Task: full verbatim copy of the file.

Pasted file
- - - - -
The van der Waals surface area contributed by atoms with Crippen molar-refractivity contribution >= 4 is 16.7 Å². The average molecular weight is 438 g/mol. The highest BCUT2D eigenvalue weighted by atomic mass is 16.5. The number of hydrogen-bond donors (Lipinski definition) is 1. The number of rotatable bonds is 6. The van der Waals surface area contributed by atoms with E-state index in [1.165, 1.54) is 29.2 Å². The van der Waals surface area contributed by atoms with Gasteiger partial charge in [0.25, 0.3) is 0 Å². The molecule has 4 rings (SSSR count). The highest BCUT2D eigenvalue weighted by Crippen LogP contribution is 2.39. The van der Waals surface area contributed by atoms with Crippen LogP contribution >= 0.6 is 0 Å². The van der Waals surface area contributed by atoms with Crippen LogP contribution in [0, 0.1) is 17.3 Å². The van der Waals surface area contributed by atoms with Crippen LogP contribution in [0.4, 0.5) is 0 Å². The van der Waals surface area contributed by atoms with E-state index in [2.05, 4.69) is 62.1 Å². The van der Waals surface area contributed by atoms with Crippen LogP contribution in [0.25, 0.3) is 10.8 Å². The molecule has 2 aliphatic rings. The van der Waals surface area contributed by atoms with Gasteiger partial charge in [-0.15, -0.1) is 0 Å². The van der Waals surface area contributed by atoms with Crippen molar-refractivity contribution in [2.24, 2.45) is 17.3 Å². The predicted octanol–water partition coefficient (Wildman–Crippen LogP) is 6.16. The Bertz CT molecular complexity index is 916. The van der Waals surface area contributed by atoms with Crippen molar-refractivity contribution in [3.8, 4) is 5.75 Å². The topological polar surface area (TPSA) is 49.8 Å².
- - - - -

The van der Waals surface area contributed by atoms with Crippen molar-refractivity contribution >= 4 is 16.7 Å². The average molecular weight is 438 g/mol. The highest BCUT2D eigenvalue weighted by atomic mass is 16.5. The number of hydrogen-bond donors (Lipinski definition) is 1. The number of rotatable bonds is 6. The van der Waals surface area contributed by atoms with E-state index in [1.165, 1.54) is 29.2 Å². The van der Waals surface area contributed by atoms with Gasteiger partial charge in [0.25, 0.3) is 0 Å². The molecule has 4 rings (SSSR count). The highest BCUT2D eigenvalue weighted by Crippen LogP contribution is 2.39. The van der Waals surface area contributed by atoms with Crippen LogP contribution >= 0.6 is 0 Å². The van der Waals surface area contributed by atoms with Crippen LogP contribution in [0, 0.1) is 17.3 Å². The van der Waals surface area contributed by atoms with Crippen LogP contribution in [0.4, 0.5) is 0 Å². The van der Waals surface area contributed by atoms with E-state index in [2.05, 4.69) is 62.1 Å². The van der Waals surface area contributed by atoms with Crippen LogP contribution in [0.25, 0.3) is 10.8 Å². The molecule has 2 aliphatic rings. The van der Waals surface area contributed by atoms with Gasteiger partial charge in [-0.15, -0.1) is 0 Å². The van der Waals surface area contributed by atoms with Crippen molar-refractivity contribution in [2.24, 2.45) is 17.3 Å². The predicted octanol–water partition coefficient (Wildman–Crippen LogP) is 6.16. The Bertz CT molecular complexity index is 916. The van der Waals surface area contributed by atoms with Crippen molar-refractivity contribution in [3.8, 4) is 5.75 Å². The topological polar surface area (TPSA) is 49.8 Å².